The objective of the STREAM Trial was to evaluate the effect of simulation training on process times in acute stroke care.
The multicenter prospective interventional STREAM Trial was conducted between 10/2017 and 04/2019 at seven tertiary care neurocenters in Germany with a pre- and post-interventional observation phase. We recorded patient characteristics, acute stroke care process times, stroke team composition and simulation experience for consecutive direct-to-center patients receiving intravenous thrombolysis (IVT) and/or endovascular therapy (EVT). The intervention consisted of a composite intervention centered around stroke-specific in situ simulation training. Primary outcome measure was the door-to-needle time (DTN) for IVT. Secondary outcome measures included process times of EVT and measures taken to streamline the pre-existing treatment algorithm.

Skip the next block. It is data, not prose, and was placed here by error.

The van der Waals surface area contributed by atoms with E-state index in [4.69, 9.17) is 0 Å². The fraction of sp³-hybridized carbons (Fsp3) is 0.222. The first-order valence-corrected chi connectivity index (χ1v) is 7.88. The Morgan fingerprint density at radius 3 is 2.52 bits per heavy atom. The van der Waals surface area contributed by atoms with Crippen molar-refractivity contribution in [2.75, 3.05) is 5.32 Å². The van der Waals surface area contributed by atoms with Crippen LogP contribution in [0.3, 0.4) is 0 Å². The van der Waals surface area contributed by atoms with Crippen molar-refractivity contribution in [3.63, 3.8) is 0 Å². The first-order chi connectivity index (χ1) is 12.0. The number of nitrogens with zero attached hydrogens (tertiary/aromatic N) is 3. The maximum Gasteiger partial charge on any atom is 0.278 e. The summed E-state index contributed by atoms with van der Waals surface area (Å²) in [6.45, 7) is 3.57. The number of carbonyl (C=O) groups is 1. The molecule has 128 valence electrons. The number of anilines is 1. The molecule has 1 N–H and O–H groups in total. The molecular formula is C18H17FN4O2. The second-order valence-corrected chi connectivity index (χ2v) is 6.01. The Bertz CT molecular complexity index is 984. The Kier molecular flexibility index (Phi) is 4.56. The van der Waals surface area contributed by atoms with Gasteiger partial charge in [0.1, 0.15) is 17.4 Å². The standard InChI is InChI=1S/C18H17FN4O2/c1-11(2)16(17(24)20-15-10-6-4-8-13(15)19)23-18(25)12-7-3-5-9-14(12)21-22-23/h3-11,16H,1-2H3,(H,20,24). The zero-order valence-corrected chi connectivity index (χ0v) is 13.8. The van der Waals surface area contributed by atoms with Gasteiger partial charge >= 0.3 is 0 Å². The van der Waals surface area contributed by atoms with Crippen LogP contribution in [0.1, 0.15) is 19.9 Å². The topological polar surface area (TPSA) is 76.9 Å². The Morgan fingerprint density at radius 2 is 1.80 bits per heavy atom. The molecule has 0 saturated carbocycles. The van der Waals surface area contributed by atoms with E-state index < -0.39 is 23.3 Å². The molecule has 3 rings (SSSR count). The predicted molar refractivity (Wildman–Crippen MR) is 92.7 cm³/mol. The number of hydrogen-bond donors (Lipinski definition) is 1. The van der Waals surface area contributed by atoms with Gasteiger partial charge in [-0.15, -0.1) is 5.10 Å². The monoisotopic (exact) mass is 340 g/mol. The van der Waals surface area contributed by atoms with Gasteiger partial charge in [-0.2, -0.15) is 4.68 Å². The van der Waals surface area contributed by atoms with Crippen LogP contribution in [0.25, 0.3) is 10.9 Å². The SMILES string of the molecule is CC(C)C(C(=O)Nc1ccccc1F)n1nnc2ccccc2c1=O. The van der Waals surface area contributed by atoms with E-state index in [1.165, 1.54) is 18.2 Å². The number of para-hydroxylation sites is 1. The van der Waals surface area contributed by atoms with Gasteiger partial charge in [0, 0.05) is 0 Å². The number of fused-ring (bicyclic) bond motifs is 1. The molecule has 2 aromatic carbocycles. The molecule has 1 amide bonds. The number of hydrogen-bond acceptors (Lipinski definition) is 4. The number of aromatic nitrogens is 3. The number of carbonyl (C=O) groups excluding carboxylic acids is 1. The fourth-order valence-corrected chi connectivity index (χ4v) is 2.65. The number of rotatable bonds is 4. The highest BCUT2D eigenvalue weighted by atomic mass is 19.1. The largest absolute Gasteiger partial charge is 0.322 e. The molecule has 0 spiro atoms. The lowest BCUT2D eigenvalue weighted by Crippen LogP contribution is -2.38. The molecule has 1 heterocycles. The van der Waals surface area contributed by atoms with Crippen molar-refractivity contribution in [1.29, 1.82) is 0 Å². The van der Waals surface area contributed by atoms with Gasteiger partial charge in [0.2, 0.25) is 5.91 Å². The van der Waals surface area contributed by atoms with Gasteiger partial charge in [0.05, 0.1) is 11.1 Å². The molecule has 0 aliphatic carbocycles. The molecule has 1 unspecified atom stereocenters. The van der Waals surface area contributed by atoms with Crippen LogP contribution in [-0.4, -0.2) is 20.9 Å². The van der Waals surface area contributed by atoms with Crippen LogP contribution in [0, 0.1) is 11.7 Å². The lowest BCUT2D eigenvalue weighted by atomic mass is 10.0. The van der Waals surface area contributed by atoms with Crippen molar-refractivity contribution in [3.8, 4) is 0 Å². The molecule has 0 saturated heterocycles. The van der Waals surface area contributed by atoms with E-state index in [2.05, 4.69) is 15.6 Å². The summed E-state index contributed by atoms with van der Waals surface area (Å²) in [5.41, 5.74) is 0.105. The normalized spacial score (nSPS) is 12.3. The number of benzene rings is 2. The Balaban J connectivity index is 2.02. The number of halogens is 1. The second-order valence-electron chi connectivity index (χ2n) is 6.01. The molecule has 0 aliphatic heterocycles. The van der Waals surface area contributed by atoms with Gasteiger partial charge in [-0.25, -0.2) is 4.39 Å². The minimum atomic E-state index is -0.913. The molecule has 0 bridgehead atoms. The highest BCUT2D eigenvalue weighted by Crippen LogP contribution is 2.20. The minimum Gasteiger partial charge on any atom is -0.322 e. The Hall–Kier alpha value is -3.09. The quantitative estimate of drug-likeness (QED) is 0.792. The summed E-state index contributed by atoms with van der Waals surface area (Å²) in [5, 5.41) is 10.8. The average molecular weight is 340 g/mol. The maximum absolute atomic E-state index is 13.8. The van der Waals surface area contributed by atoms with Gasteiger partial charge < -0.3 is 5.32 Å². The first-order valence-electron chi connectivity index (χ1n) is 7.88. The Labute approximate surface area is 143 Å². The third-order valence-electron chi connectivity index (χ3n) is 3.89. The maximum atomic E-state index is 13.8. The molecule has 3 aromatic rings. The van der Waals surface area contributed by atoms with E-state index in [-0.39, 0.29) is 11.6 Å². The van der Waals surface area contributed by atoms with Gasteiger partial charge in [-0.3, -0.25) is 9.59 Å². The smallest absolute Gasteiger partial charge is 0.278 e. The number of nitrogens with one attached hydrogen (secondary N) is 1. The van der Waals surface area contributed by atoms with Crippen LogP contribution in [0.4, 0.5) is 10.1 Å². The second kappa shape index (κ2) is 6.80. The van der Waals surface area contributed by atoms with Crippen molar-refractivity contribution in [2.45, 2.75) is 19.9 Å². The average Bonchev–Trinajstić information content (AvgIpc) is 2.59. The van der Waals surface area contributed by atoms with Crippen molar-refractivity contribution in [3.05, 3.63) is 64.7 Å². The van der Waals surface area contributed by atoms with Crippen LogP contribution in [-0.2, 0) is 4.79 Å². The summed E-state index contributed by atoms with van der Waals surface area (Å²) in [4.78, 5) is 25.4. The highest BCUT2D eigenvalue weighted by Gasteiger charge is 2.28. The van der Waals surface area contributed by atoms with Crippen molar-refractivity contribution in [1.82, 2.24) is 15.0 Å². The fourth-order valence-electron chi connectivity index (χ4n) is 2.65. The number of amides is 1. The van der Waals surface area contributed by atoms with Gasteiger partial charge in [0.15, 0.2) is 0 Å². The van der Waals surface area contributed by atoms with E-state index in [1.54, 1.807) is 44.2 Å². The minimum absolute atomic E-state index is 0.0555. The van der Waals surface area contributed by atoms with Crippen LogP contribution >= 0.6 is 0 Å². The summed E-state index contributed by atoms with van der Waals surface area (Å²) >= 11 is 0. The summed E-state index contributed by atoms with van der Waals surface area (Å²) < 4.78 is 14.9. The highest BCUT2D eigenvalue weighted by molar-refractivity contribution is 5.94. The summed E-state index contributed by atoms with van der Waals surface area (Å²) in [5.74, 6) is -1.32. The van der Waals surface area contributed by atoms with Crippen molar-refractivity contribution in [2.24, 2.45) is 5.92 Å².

The effect of the STREAM intervention on the process times of all acute stroke operations was neutral. However, secondary analyses showed a DTN reduction of 5 min from 38 min pre-intervention (interquartile range [IQR] 25-43 min) to 33 min (IQR 23-39 min, p = 0.03) post-intervention achieved by simulation-experienced stroke teams. Concerning EVT, we found significantly shorter door-to-groin times in patients who were treated by teams with simulation experience as compared to simulation-naive teams in the post-interventional phase (-21 min, simulation-naive: 95 min, IQR 69-111 vs. simulation-experienced: 74 min, IQR 51-92, p = 0.04).
An intervention combining workflow refinement and simulation-based stroke team training has the potential to improve process times in acute stroke care.
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